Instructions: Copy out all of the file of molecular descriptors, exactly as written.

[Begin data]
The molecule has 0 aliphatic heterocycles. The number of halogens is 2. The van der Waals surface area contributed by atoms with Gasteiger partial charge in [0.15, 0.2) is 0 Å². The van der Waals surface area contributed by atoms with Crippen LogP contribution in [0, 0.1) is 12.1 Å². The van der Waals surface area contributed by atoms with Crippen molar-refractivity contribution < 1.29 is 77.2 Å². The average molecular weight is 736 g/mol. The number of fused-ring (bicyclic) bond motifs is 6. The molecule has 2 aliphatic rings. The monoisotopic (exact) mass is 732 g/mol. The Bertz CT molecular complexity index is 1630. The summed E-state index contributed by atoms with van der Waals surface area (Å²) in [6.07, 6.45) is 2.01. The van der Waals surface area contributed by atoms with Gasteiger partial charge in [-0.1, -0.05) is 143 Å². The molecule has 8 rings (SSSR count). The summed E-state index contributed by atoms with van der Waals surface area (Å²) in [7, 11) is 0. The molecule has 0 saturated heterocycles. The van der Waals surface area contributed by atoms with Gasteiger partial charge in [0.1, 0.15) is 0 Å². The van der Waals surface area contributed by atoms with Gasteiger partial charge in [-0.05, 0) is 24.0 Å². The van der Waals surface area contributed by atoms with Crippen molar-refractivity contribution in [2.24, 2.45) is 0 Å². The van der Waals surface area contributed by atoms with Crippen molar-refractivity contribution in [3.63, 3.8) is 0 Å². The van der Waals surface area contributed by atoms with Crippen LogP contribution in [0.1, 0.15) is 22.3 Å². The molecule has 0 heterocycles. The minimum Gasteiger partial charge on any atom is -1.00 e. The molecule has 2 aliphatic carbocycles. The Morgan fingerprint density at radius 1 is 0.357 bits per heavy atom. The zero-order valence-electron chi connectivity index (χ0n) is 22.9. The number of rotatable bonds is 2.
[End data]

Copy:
The molecule has 0 aliphatic heterocycles. The number of halogens is 2. The van der Waals surface area contributed by atoms with Gasteiger partial charge in [0.15, 0.2) is 0 Å². The van der Waals surface area contributed by atoms with Crippen LogP contribution in [0, 0.1) is 12.1 Å². The van der Waals surface area contributed by atoms with Crippen molar-refractivity contribution < 1.29 is 77.2 Å². The average molecular weight is 736 g/mol. The number of fused-ring (bicyclic) bond motifs is 6. The molecule has 2 aliphatic rings. The monoisotopic (exact) mass is 732 g/mol. The Bertz CT molecular complexity index is 1630. The summed E-state index contributed by atoms with van der Waals surface area (Å²) in [6.07, 6.45) is 2.01. The van der Waals surface area contributed by atoms with Gasteiger partial charge in [-0.1, -0.05) is 143 Å². The molecule has 8 rings (SSSR count). The summed E-state index contributed by atoms with van der Waals surface area (Å²) in [7, 11) is 0. The molecule has 0 saturated heterocycles. The van der Waals surface area contributed by atoms with Gasteiger partial charge in [0.1, 0.15) is 0 Å². The van der Waals surface area contributed by atoms with Gasteiger partial charge in [-0.05, 0) is 24.0 Å². The van der Waals surface area contributed by atoms with Crippen molar-refractivity contribution in [2.24, 2.45) is 0 Å². The van der Waals surface area contributed by atoms with Crippen molar-refractivity contribution in [3.63, 3.8) is 0 Å². The van der Waals surface area contributed by atoms with Crippen LogP contribution in [0.1, 0.15) is 22.3 Å². The molecule has 0 heterocycles. The minimum Gasteiger partial charge on any atom is -1.00 e. The molecule has 2 aliphatic carbocycles. The Morgan fingerprint density at radius 1 is 0.357 bits per heavy atom. The zero-order valence-electron chi connectivity index (χ0n) is 22.9. The number of rotatable bonds is 2.